The Parish of Isle Madame 1862-1872

Pictured is the Bishop’s Palace and Notre Dame de l’Assomption Church in Arichat with its orginal single-steeple design.

Arichat is the oldest parish in the Diocese of Antigonish. This is the sixth installment recounting its history.

In 1862 the rector of Arichat parish was Father Hubert Girroir. He was responsible for Isle Madame, with the exception of D’Escousse which had achieved parish status. Fr. Girroir’s residence was the former Bishop’s Palace occupied by Bishop MacKinnon for five years. It was considered the finest parochial house in the diocese. It became the first hospital in Richmond County in 1947.

In 1863 Dr. John Cameron replaced Fr. Girroir at Arichat while the latter assumed the pastorship of the new Parish of Little Arichat (West Arichat). Dr. Cameron was a stickler in financial matters and soon set to right the debt the parish carried. In addition, he raised substantial sums by soliciting the clergy of the diocese to the tune of $860 and holding a bazaar which brought in $800. These sums were used to build a new wing for the OLA convent school.

When Dr. Cameron assumed control of the parish, there were no schools outside of Arichat; within four years there were five.

In addition to his duties as rector, Dr. Cameron was appointed Vicar-General to Bishop MacKinnon and consecrated as coadjutor. During most of his tenure Dr. Cameron worked alone. It was only in 1869 that he was provided with an assistant in the person of Father Joseph Samuel Racine of Montreal who in turn was succeeded by Father Joseph Amédée Thérien who remained for two years.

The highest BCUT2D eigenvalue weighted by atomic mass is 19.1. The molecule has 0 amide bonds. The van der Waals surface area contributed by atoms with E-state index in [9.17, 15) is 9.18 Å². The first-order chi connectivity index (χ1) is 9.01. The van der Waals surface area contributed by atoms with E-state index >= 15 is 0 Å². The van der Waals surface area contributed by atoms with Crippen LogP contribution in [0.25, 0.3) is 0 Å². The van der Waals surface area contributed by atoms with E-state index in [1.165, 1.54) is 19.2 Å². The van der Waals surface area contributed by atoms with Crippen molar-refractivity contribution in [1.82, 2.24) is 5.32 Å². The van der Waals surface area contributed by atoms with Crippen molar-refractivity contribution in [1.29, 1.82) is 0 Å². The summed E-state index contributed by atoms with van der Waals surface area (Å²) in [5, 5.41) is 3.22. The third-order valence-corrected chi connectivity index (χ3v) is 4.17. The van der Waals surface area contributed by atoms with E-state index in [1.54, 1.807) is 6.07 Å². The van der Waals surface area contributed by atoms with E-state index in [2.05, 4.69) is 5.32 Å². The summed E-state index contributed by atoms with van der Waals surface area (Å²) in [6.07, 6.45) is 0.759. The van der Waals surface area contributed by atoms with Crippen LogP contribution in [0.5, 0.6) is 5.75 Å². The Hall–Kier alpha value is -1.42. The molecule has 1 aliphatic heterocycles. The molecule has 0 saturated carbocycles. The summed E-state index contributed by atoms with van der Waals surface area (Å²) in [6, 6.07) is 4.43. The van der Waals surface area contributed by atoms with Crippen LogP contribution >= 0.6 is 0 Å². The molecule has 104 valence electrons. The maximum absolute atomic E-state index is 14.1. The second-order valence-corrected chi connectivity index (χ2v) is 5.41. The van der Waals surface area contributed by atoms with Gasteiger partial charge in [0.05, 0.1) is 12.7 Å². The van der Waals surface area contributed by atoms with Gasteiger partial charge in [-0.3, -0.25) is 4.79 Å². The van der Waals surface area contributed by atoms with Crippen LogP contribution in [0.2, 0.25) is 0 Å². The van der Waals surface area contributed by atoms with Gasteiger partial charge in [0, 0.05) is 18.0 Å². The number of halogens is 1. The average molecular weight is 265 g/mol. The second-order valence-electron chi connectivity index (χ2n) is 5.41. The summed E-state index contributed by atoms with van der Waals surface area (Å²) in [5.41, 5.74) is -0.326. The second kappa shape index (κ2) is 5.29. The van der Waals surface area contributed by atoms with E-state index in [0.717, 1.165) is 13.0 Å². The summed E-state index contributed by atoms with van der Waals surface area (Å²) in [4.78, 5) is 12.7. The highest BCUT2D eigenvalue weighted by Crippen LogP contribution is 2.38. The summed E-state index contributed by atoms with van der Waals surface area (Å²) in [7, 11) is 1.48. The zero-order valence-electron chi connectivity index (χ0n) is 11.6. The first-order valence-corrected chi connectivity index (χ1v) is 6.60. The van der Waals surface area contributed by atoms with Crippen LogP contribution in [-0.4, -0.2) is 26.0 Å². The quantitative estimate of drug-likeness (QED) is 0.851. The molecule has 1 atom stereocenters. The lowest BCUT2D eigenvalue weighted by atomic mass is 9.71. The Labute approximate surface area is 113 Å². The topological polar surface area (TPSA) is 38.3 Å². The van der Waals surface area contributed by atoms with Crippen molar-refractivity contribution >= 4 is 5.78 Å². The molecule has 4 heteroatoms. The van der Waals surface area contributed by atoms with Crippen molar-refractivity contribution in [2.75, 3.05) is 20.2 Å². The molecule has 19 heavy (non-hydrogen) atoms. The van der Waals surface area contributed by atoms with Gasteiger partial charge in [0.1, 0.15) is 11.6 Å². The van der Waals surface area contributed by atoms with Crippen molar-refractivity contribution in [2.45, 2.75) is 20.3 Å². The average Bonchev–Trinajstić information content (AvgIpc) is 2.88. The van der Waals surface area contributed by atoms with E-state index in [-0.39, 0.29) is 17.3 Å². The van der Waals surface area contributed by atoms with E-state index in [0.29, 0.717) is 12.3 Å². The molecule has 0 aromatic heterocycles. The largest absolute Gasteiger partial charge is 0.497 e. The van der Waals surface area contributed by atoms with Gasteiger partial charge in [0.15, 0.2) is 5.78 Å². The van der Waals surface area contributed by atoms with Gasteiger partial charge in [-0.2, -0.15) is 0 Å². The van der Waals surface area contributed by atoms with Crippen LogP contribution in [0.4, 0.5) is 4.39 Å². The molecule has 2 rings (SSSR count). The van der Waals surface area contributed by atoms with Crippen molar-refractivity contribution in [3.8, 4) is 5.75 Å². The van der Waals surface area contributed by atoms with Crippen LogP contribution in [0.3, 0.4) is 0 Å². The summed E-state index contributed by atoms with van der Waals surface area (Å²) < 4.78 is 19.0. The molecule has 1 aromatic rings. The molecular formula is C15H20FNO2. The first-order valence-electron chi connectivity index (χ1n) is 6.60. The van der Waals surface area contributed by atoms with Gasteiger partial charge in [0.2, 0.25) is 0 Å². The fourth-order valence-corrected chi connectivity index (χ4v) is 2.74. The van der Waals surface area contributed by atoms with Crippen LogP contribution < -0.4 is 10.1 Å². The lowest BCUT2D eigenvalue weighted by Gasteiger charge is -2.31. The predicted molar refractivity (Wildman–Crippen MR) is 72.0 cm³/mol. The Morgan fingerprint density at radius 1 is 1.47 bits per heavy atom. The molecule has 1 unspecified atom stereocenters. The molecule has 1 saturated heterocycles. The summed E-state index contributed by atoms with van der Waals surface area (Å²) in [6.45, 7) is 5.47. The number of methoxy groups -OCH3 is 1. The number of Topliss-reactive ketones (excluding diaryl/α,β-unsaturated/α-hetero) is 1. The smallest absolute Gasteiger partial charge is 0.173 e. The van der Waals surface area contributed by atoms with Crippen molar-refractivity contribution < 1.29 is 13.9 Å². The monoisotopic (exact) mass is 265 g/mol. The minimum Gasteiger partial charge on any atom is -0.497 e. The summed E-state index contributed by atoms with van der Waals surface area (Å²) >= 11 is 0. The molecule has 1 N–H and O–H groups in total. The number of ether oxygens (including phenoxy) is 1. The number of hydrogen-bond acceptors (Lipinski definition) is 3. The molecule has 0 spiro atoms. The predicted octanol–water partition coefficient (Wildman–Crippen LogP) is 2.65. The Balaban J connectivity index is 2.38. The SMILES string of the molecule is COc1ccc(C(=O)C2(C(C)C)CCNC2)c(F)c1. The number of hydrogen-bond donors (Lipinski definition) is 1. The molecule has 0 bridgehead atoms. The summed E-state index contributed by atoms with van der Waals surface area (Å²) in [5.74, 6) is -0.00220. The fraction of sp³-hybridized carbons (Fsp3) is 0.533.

In 1862 the resident priest at D’Escousse was Father William B. MacLeod. It should be noted that at that time D’Escousse parish included also the community of Louisdale. Father Hubert Deslauriers became the third Acadian of the diocese to be ordained to the priesthood. In 1865 he followed Fr. MacLeod at D’Escousse.

It was Fr. Deslauriers who initiated the construction of D’Escousse’s second church, but before it was completed, he died at the age of 27 in 1870. It fell to Father Theophilus Richard (the fourth Acadian of the diocese to be ordained to the priesthood) to complete the work begun by Fr. Deslauriers.

Father Hubert Girroir was the first resident priest at Little Arichat and served there for four years until 1867. In 1866 the name of the parish was changed to Acadiaville.

The second resident priest was Father Louis Romuald Fournier. There was considerable unrest in the community at the time between the intentions of the people and those of church authorities. From the pulpit, Fr. Fournier asserted that he would gladly sacrifice his life in one month’s time if such an act would lead to a settlement of the conflict within the parish. A few days later, he fell ill and exactly 30 days after his fateful sermon, he died, on April 10, 1870. Coadjutor Rev. John Cameron declared the incident a miracle. The remains of Fr. Fournier were buried beneath the cathedral at Arichat.

Succeeding Fr. Fournier was Father Joseph Samuel Racine who served only eight months and died at the age of 27 making way for Father Joseph Etienne Ethier. His tenure lasted seven years, and it was he who is credited with the building of the church which fell victim to fire in the 1970s.